An instrument optimized for the detection and identification of cosmic-ray electrons and positrons at energies from about 1 GeV up to 50 GeV and beyond. It consists of a two-coil superconducting magnet and a precision drift-tube tracking hodoscope, complemented with a time-of-flight system, a transition radiation detector and an electromagnetic shower counter.
The superconducting magnet, with two circular Niobium-Titanium coils held at 4.2 K in a liquid-helium bath, provides an approximately uniform field of about 1 Tesla within a rectangular room-temperature bore measuring 51 cm x 51 cm x 61 cm. The cryostat employs a vapor-cooled radiation shield and superinsulation to isolate the inner helium vessel from the ~300 K environment. The total liquid helium capacity for the system is 260 liters, with a maximum hold time of ~7 days. The total system weight is 420 kg.
The drift-tube hodoscope (DTH) consists of 479 thin-walled drift tubes, each 2.45 cm in diameter, arrayed in 26 layers. Of these, 18 layers are aligned with the tube axes parallel to the magnetic field, and provide trajectory measurements used to determine rigidity. The remaining 8 layers, aligned with axes normal to the magnetic field, provide the additional information required to reconstruct trajectories in three dimensions. A drift gas based on CO2 with hexane as an organic quencher flows through the tubes. CO2 is used because it exhibits low diffusion as well as a slow drift speed. This ensures the minimum possible broadening of the electron cloud as it drifts towards the sense wire, resulting in improved single-point tracking resolution.
The hodoscope electronics are designed to measure the difference in time between the detection of an ionizing particle in a drift tube and a STOP pulse generated by the experiment trigger. The timing measurement represents the drift time for the first electrons produced by the ionizing particle that reach the anode wire, and corresponds to the distance of closest approach to the anode wire for the ionizing particle.
Given the large backgrounds present against the cosmic positron signal, mostly due to cosmic rays (CR) protons more abundant, or stray particles from the isotropic CR flux that enter the instrument from outside its field of view, a strong background rejection power is necessary. In the HEAT instrument this is done by combining the magnet spectrometer with a time-of-flight (TOF) system, a transition radiation detector and an electromagnetic shower counter, thus attaining an adecquate level of proton rejection.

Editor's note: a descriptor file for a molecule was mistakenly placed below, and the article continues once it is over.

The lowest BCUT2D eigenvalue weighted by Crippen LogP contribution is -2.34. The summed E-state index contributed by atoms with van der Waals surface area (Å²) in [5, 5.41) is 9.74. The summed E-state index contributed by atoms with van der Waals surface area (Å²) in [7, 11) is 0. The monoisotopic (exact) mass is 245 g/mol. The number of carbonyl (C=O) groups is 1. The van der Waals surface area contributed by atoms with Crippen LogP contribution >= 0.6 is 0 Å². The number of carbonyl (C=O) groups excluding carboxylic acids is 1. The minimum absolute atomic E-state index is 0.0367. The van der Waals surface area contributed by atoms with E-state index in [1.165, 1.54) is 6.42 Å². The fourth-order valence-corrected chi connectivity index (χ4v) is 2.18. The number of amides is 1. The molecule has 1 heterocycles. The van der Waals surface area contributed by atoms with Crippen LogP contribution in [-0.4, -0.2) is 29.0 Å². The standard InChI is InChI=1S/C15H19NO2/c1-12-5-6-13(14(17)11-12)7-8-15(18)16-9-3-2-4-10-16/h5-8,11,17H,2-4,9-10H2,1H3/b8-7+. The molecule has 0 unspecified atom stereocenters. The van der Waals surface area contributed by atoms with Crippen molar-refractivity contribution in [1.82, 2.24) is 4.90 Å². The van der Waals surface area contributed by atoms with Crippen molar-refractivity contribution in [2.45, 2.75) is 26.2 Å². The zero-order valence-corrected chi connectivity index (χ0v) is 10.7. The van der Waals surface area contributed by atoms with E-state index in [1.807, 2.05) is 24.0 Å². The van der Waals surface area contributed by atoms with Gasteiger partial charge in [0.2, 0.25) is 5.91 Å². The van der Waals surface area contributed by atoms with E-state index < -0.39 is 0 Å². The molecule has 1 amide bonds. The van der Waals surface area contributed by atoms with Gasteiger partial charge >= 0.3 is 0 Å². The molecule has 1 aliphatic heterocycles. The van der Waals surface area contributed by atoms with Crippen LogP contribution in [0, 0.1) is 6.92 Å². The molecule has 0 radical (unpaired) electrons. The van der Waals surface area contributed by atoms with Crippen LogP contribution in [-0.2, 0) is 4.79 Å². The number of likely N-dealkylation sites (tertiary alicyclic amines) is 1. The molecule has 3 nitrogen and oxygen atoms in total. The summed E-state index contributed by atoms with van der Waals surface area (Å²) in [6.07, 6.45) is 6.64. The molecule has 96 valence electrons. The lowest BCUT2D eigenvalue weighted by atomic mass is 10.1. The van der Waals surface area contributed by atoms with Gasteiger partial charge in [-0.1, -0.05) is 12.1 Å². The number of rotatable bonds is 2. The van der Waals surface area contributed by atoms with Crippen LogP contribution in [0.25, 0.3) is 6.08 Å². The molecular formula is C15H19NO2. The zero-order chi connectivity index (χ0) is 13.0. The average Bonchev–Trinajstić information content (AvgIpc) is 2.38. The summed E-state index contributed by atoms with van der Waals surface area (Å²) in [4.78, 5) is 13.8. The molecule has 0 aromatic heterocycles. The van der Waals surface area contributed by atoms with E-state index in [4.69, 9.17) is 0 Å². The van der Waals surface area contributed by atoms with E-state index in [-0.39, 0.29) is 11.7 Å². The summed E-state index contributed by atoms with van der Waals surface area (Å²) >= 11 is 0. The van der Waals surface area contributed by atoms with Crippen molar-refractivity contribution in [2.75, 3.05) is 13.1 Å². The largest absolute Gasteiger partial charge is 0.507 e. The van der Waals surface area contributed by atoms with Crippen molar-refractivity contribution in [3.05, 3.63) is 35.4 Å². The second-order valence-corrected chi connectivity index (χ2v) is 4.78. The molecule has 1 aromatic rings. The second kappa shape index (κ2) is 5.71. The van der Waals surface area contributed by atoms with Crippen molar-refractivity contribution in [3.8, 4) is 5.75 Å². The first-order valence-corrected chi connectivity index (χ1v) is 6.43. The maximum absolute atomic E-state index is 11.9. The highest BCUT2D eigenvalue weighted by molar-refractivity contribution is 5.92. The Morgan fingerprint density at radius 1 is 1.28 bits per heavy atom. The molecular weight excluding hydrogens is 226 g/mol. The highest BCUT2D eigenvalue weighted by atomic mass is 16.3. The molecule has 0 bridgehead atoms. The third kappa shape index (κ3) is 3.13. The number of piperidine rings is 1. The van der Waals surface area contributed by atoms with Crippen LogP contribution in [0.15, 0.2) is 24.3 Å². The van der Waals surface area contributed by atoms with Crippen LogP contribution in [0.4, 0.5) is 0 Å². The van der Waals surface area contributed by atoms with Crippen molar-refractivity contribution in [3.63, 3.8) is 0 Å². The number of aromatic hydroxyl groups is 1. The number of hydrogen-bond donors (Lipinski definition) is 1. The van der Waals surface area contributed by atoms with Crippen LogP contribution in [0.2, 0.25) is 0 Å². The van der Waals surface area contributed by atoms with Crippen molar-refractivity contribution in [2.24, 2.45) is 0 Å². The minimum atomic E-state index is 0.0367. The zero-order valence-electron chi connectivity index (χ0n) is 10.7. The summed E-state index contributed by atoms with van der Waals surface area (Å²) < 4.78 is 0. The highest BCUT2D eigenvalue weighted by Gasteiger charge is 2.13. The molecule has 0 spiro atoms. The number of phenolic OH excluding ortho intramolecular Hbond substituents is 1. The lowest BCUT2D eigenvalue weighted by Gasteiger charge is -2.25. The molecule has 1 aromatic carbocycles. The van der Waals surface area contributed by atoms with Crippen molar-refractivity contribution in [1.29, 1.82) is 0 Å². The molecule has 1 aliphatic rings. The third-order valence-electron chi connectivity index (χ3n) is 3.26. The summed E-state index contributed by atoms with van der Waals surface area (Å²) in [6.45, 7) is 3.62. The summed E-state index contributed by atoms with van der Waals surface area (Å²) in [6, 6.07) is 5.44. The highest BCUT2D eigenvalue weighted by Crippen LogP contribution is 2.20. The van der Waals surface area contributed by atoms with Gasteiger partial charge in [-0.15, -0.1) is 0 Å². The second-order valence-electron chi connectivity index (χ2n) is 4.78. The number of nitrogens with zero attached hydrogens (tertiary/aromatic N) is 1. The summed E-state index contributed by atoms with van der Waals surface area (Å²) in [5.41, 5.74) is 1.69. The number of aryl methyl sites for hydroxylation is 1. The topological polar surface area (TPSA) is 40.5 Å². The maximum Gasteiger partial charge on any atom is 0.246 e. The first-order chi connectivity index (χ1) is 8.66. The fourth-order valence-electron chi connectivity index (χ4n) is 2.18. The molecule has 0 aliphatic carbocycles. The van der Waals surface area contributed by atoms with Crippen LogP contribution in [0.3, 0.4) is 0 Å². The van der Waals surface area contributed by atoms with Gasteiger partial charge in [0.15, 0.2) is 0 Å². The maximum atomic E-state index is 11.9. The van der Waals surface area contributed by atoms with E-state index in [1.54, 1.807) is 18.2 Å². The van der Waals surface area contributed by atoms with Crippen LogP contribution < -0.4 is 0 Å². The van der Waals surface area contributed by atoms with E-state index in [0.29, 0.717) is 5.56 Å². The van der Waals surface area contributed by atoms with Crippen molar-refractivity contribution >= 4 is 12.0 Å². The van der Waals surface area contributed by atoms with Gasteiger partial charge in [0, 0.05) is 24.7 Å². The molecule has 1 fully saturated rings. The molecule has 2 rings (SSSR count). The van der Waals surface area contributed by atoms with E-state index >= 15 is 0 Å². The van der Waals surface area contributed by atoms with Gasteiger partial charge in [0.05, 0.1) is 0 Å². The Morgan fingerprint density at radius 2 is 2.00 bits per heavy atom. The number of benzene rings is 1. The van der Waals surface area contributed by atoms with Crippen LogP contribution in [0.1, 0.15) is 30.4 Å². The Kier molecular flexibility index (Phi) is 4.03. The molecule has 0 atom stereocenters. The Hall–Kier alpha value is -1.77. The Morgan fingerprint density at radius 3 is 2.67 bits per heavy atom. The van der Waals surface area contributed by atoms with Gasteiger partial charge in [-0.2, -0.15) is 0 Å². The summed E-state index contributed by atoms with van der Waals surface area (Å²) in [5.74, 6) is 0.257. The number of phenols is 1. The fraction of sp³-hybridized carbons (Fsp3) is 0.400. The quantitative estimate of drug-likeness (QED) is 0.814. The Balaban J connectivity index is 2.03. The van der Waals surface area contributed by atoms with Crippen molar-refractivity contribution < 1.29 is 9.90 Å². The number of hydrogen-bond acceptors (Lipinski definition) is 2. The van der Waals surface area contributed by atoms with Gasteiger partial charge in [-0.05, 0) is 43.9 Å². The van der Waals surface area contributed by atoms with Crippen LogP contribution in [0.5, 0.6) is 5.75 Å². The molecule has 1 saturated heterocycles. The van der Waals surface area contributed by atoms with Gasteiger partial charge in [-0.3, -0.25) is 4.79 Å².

The TOF system consists of four scintillators at the top of the instrument (each 100 cm x 25 cm x 1 cm) and the top three scintillator layers of the electromagnetic shower counter (each 50 cm x 50 cm x 1 cm). HEAT use Hamamatsu photomultiplier tubes (PMTs), which can be oriented along the fringe fields of the magnet such that gain losses are minimized. PMT anode signals are amplified and provide the experiment fast trigger (top-bottom coincidence) and are time and charge-digitized.
The particle's velocity is determined from the time-of-flight, utilizing the path length through the instrument obtained by extrapolation of the drift-tube track in the precisely known magnetic field. It's magnitude is determined by correcting the measured energy loss (proportional to the charge collected at the PMT anodes) in the top TOF counters.
A transition radiation detector (TRD) is particularly well-suited to discriminate between electrons and hadrons throughout the energy interval addressed by HEAT, where electrons and positrons produce saturated TR signals, while protons produce no TR.
The TRD is comprised of six modules, each consisting of a 12.7 cm-thick polyethylene fiber radiator viewed by a 2 cm-thick multiwire proportional chamber (MWPC). A gas mixture of 70% xenon and 30% methane flows through the MWPCs, for an efficient detection of TR photons, yet providing an ionization signal that does not dominate over the TR signal. Stretched aluminized mylar sheets provide cathode windows in which the aluminum is etched to form 7.8 cm-wide cathode "strips". The total charge deposited on these strips, and hence the total energy deposited in the MWPC, is pulse-height analyzed with 12-bit resolution.